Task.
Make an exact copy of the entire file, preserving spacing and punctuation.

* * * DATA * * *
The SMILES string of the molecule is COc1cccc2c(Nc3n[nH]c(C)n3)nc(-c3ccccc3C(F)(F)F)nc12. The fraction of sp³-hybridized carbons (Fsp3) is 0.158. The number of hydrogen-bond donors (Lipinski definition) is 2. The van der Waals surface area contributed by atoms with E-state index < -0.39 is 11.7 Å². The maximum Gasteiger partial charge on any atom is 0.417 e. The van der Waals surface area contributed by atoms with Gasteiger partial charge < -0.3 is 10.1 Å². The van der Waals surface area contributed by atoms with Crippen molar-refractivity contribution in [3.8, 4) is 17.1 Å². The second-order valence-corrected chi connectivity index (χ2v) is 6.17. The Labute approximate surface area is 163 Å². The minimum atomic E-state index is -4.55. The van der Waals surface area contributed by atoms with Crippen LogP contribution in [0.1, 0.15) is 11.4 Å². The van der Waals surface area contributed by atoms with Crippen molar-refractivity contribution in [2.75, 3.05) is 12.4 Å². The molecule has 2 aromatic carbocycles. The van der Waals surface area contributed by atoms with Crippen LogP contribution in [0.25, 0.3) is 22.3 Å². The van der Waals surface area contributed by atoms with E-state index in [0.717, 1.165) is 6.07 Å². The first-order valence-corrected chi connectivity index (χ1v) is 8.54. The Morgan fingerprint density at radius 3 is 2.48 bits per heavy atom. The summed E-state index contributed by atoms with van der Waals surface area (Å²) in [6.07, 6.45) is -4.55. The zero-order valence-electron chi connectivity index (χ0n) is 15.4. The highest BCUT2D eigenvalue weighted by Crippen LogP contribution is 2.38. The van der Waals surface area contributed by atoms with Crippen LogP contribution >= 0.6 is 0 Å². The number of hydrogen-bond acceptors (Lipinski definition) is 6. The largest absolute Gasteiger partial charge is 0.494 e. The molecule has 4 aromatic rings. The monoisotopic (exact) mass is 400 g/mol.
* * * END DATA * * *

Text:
The SMILES string of the molecule is COc1cccc2c(Nc3n[nH]c(C)n3)nc(-c3ccccc3C(F)(F)F)nc12. The fraction of sp³-hybridized carbons (Fsp3) is 0.158. The number of hydrogen-bond donors (Lipinski definition) is 2. The van der Waals surface area contributed by atoms with E-state index < -0.39 is 11.7 Å². The maximum Gasteiger partial charge on any atom is 0.417 e. The van der Waals surface area contributed by atoms with Gasteiger partial charge < -0.3 is 10.1 Å². The van der Waals surface area contributed by atoms with Crippen molar-refractivity contribution in [3.8, 4) is 17.1 Å². The second-order valence-corrected chi connectivity index (χ2v) is 6.17. The Labute approximate surface area is 163 Å². The minimum atomic E-state index is -4.55. The van der Waals surface area contributed by atoms with Crippen LogP contribution in [0.1, 0.15) is 11.4 Å². The van der Waals surface area contributed by atoms with Crippen molar-refractivity contribution in [2.75, 3.05) is 12.4 Å². The molecule has 2 aromatic carbocycles. The van der Waals surface area contributed by atoms with Crippen LogP contribution in [0.25, 0.3) is 22.3 Å². The van der Waals surface area contributed by atoms with E-state index in [0.717, 1.165) is 6.07 Å². The first-order valence-corrected chi connectivity index (χ1v) is 8.54. The Morgan fingerprint density at radius 3 is 2.48 bits per heavy atom. The summed E-state index contributed by atoms with van der Waals surface area (Å²) in [6.07, 6.45) is -4.55. The zero-order valence-electron chi connectivity index (χ0n) is 15.4. The highest BCUT2D eigenvalue weighted by Crippen LogP contribution is 2.38. The van der Waals surface area contributed by atoms with Crippen LogP contribution >= 0.6 is 0 Å². The number of hydrogen-bond acceptors (Lipinski definition) is 6. The largest absolute Gasteiger partial charge is 0.494 e. The molecule has 4 aromatic rings. The monoisotopic (exact) mass is 400 g/mol.